Image by KTesh licensed under Creative Commons.

DC Water plays a small yet important role in making District streets safe and usable for bicyclists. While the District Department of Transportation (DDOT) takes care of nearly all of our street and sidewalk infrastructure, DC Water maintains stormwater drains and grates. Grates with bars in the direction of travel mean big trouble for bicyclists.

Drivers and bicyclists prefer smooth surfaces for their trips. However, obstacles like potholes, utility repairs and road debris, streetcar tracks, and some stormwater grates can require lane changes or even cause wrecks for cyclists. Grates oriented in the direction of traffic are more than an inconvenient bump — they’re downright dangerous. A bicycle comes to an immediate halt when a wheel gets caught in the grates.

Current standards require bike-friendly grates

The Federal Highway Administration recommends a few different grate designs to minimize risks for bicyclists. Bars can be perpendicular to the direction of travel or, when the bars follow the direction of travel, there can be crossbars up to 6 inches apart to keep wheels from getting caught. There are also designs with small shapes like a hexagon that achieve the same safety effect.

Image by Federal Highway Administration.

DDOT’s Design Guide has additional examples that seem to be even more stringent about the direction of the bars. None of the DDOT examples allow bars in the direction of travel, even with small spacing, nor does DDOT allow diagonal bars.

Image by DDOT.

Storm grates generally belong to DC Water

DC Water maintains approximately 1,400 stormwater grates out of their 25,000+ grates and catch basins. While there are no statistics kept on how many are oriented with or perpendicular to traffic, DC Water remains committed to replacing any that are not bike-friendly. They just don’t have perfect awareness of where those remaining grates are to proactively replace them.

As with other infrastructure in the District, there are exceptions to who fixes what. DC Water doesn’t maintain grates or catch basins on private property, federal highways, elevated structures like bridges and National Park Service land. Overall, if DC water repairs or upgrades a grate or catch basin, it takes full responsibility for restoring the roadway and adjacent sidewalks to their original state.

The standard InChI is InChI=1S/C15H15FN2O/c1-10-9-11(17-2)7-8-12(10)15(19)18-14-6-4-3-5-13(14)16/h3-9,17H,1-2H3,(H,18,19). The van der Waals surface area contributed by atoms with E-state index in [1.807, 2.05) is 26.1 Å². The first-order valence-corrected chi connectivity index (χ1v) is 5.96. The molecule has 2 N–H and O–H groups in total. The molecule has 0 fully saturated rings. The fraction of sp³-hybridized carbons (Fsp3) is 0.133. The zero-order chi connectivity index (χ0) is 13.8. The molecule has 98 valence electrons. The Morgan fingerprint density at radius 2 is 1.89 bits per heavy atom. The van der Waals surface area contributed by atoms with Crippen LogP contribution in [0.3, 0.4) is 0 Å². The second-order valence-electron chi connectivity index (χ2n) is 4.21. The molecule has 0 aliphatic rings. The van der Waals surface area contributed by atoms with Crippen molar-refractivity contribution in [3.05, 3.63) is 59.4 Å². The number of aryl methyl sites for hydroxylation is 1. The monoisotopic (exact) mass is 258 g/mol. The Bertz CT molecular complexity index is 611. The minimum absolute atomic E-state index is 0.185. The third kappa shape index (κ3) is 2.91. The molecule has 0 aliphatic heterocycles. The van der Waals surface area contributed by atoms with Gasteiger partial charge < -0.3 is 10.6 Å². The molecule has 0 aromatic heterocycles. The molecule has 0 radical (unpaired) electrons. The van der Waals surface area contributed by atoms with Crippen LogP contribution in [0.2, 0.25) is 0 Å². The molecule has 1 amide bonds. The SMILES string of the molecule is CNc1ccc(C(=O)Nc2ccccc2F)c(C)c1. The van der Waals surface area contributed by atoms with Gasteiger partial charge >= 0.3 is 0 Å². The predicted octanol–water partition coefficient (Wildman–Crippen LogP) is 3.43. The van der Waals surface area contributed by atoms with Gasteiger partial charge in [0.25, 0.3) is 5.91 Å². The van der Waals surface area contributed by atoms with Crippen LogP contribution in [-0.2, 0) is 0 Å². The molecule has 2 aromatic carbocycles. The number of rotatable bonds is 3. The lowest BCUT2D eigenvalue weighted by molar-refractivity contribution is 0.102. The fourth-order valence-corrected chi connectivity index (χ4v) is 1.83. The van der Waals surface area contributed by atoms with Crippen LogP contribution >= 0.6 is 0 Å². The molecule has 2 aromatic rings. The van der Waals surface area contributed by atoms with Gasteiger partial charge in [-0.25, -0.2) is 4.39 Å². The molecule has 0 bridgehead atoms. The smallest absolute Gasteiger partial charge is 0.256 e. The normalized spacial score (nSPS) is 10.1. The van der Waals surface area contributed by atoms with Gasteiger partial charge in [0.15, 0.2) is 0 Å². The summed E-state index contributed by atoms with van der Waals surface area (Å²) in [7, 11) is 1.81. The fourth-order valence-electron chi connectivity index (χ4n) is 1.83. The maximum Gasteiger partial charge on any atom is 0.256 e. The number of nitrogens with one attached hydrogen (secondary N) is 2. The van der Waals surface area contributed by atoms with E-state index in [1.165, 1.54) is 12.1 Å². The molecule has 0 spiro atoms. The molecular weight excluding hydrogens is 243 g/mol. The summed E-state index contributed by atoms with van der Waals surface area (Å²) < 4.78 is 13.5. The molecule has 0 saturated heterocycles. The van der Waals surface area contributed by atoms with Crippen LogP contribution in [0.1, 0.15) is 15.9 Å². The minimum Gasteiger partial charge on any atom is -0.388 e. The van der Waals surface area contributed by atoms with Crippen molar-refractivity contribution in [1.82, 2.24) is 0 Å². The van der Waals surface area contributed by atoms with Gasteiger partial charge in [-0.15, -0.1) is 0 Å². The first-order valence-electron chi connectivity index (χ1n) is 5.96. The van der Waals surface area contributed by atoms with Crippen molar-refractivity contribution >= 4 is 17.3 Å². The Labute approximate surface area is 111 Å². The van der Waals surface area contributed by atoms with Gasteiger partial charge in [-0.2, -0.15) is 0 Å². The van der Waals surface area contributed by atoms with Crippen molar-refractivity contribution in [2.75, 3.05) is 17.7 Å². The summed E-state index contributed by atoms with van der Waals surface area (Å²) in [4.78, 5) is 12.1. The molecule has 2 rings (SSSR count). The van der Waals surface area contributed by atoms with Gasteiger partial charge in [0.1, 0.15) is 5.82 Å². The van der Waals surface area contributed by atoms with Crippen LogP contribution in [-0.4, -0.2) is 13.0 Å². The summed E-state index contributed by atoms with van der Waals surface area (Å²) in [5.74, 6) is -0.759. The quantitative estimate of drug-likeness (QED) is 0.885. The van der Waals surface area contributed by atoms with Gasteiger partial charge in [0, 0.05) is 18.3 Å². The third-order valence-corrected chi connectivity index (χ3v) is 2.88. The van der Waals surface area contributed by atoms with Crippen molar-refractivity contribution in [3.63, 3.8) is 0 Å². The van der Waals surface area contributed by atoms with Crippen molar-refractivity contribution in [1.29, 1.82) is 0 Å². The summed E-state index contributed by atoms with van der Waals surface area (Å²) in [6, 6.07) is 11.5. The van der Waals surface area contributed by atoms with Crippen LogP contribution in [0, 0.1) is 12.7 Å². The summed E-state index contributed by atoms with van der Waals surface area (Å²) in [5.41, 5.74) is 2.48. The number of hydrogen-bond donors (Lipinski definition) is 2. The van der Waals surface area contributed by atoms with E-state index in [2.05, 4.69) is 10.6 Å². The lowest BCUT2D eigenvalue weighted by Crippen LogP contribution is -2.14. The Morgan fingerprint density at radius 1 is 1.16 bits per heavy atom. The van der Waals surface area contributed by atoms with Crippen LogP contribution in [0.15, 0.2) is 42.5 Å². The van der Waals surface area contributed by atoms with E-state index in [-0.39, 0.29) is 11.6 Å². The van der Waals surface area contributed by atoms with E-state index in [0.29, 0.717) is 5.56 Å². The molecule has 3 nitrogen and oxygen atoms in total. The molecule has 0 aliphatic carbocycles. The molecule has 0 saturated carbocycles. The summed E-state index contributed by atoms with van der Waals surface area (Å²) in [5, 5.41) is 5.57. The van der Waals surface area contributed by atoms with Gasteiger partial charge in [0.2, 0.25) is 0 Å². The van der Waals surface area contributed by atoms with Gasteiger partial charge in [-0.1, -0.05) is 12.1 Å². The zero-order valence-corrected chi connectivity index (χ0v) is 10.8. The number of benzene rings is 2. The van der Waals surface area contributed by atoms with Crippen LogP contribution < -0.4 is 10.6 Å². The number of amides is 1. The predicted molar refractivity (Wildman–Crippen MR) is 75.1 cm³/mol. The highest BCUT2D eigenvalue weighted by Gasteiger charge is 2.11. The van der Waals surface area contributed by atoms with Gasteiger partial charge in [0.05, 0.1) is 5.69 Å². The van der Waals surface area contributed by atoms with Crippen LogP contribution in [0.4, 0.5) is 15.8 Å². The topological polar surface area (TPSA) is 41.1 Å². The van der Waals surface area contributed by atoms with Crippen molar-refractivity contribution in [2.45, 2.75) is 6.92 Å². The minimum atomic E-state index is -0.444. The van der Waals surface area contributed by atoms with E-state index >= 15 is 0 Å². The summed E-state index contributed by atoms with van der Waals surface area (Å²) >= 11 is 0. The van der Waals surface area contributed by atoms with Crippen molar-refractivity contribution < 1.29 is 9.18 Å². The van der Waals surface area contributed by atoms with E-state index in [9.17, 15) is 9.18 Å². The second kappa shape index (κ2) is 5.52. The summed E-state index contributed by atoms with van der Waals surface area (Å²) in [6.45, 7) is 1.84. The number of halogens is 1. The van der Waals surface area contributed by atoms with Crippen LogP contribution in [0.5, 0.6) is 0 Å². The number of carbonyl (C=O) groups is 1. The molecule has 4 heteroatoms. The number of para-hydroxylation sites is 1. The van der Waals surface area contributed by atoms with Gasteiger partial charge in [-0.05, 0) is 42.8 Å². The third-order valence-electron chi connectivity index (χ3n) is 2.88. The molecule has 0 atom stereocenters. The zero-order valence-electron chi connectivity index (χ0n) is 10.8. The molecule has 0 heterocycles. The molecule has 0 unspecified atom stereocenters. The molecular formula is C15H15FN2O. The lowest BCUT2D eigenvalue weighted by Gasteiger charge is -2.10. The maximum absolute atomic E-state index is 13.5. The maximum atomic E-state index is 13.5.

Replacement of a grate can cost as little as a few hundred dollars if DC Water can simply swap out the grate. If, on the other hand, DC Water needs to dig up the roadway to replace the grate, the excavation and restoration of the roadway can cost a few thousand dollars.

Constituent requests help with grate replacement

Fortunately, DC Water responds to constituent requests when someone notices and reports a non-bike friendly stormwater grate. I first noticed one in December 2016 while biking southbound on 15th Street NW in the bike lanes adjacent to Meridian Hill Park. The grate, oriented in the direction of traffic, forced bicyclists to use only a portion of the bike lane. I didn’t know which entity handled these requests, so I sent it via Twitter to @DCWater with a mention of @DDOTDC, just in case. I also didn't realize that, in my Tweets, I was imprecisely referring to stormwater grates as storm drains.

Image by the author.

DC Water humorously advised me that they’d look into it and said that it wasn’t in DDOT’s lane (my pun, not DC Water’s). There was some additional back and forth discussion regarding responsibility. In the end, DC Water replaced the grate with one facing perpendicular to traffic, and then restored the asphalt roadway to its original condition.

Image by the author.

Months after this small success, I avoided a similar problem on Reservoir Road NW by steering around a non-bike friendly stormwater grate. I stopped, took a photo, and posted it for @DCWater on Twitter. Within a few weeks, once again DC Water replaced the grate with one turned the other direction. In this case, the traffic lane is relatively narrow, so without the fix a bicyclist would have to move farther into traffic to avoid the hazard. Once again, DC Water returned to restore the asphalt road surface.

Image by the author.

Image by the author.

This is the Reservoir Road grate after repairs. Image by the author.

Anyone who sees DC Water infrastructure (such as non-bike friendly grates) that need repairs or pose a safety hazard can report it for inspection and, if necessary, replacement. DC Water accepts reports at its 24-hour Command Center by phone at (202) 612-3400 or @DCWater on Twitter, as I reported the two grates for replacement.

All users benefit from well-designed road infrastructure. Stormwater grates with bars in the direction of travel can cause particular problems just for cyclists. Until the day when all those legacy ones have been replaced, DC Water remains ready to accept requests for replacement. If you see one, send a Tweet or make the call, so we all benefit.

Mitch Wander first arrived in Washington, DC over 30 years ago as a US House of Representatives page while in high school. An avid promoter of DC living, Mitch has lived in wards 1, 2, 3, and 6. He and his wife are proud DC Public School parents. He serves as an officer in the US Army Reserve.